|Publication number||US7292832 B2|
|Application number||US 10/245,819|
|Publication date||Nov 6, 2007|
|Filing date||Sep 17, 2002|
|Priority date||Sep 17, 2001|
|Also published as||US20030078013|
|Publication number||10245819, 245819, US 7292832 B2, US 7292832B2, US-B2-7292832, US7292832 B2, US7292832B2|
|Inventors||Paul F. Ferguson, Jr.|
|Original Assignee||Analog Device, Inc.|
|Export Citation||BiBTeX, EndNote, RefMan|
|Patent Citations (20), Referenced by (4), Classifications (10), Legal Events (5)|
|External Links: USPTO, USPTO Assignment, Espacenet|
This application claims the benefit of U.S. provisional application No. 60/322,615, filed Sep. 17, 2001.
The present invention relates to digital wireless telephone systems and, more particularly, to a time and frequency control method and circuit enabling a reduction in power consumed by wireless terminals of digital wireless telephone systems.
Digital wireless telephone systems are becoming increasingly popular due to ever-improved performance, clarity etc. Most systems operate with multiple users, each having a wireless terminal (i.e., phone handset, laptop, etc.) and a common base station for controlling signal transmission and receipt by each of the wireless terminals.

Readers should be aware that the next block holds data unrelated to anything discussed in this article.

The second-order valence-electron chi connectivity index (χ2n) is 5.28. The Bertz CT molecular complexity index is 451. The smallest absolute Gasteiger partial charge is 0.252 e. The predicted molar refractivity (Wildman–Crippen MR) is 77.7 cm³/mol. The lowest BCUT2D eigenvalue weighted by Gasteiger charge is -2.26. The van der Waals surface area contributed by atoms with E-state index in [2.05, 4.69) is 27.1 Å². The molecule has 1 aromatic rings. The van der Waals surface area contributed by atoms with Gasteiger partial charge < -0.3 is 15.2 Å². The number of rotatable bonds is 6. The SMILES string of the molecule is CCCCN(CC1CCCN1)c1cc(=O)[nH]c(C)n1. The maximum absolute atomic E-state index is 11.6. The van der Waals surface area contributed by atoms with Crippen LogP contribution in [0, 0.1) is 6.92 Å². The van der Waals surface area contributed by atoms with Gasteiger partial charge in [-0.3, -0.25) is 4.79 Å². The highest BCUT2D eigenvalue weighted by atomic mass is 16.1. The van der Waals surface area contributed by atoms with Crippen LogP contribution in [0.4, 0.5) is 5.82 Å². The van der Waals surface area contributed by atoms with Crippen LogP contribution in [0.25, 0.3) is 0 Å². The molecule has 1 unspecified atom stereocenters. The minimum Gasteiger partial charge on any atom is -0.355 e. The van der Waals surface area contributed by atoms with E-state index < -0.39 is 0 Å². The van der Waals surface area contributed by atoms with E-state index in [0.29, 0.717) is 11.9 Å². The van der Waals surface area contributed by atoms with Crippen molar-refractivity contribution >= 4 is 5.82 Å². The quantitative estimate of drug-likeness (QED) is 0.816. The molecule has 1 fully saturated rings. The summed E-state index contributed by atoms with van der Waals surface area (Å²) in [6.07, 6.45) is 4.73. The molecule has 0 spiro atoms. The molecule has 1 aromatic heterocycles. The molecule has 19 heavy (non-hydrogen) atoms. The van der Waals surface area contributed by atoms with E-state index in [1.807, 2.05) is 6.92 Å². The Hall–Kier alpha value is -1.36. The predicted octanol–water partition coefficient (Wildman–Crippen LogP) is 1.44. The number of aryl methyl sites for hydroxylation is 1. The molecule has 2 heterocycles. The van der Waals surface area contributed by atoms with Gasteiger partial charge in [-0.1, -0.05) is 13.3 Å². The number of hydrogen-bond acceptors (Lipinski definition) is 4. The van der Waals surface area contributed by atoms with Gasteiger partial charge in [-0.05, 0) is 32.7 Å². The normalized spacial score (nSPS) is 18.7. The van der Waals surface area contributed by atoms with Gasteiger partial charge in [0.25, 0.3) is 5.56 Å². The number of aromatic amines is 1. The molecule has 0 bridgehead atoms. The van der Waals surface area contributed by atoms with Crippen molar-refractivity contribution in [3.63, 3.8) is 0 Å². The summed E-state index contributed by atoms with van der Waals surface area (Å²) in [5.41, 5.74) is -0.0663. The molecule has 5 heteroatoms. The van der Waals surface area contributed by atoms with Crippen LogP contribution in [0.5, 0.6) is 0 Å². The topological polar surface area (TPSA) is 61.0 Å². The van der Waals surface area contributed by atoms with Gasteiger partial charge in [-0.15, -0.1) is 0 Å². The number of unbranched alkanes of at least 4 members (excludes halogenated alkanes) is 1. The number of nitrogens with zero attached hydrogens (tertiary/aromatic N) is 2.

One common protocol used in such systems is time-division multiple-access (TDMA), in which the time spectrum is divided into multiple slots of time. The time slots are shared by the multiple users (each having a unique wireless terminal) such that each user is assigned certain time slots within which to transmit and receive signals (i.e., make or receive phone calls from a handset). If there are N users, for example, then each user may be assigned every Nth time slot within which to transmit or receive data.
At fixed intervals, the base station transmits a “paging block”, which may include information pertinent to more than one terminal, such as whether a terminal is in receipt of a phone call, for example. Each paging block may have a duration of 20 milliseconds and the fixed intervals between paging blocks may range from ½ to 2 seconds, for example. All users (terminals) attempt to read (receive and decode) each paging block to determine whether in receipt of a phone call. Thus, each terminal may have certain circuit components that power up just before each paging block, in order to read that paging block, and then power down (to save power) between paging blocks (during the ½ to 2 second delay between paging blocks).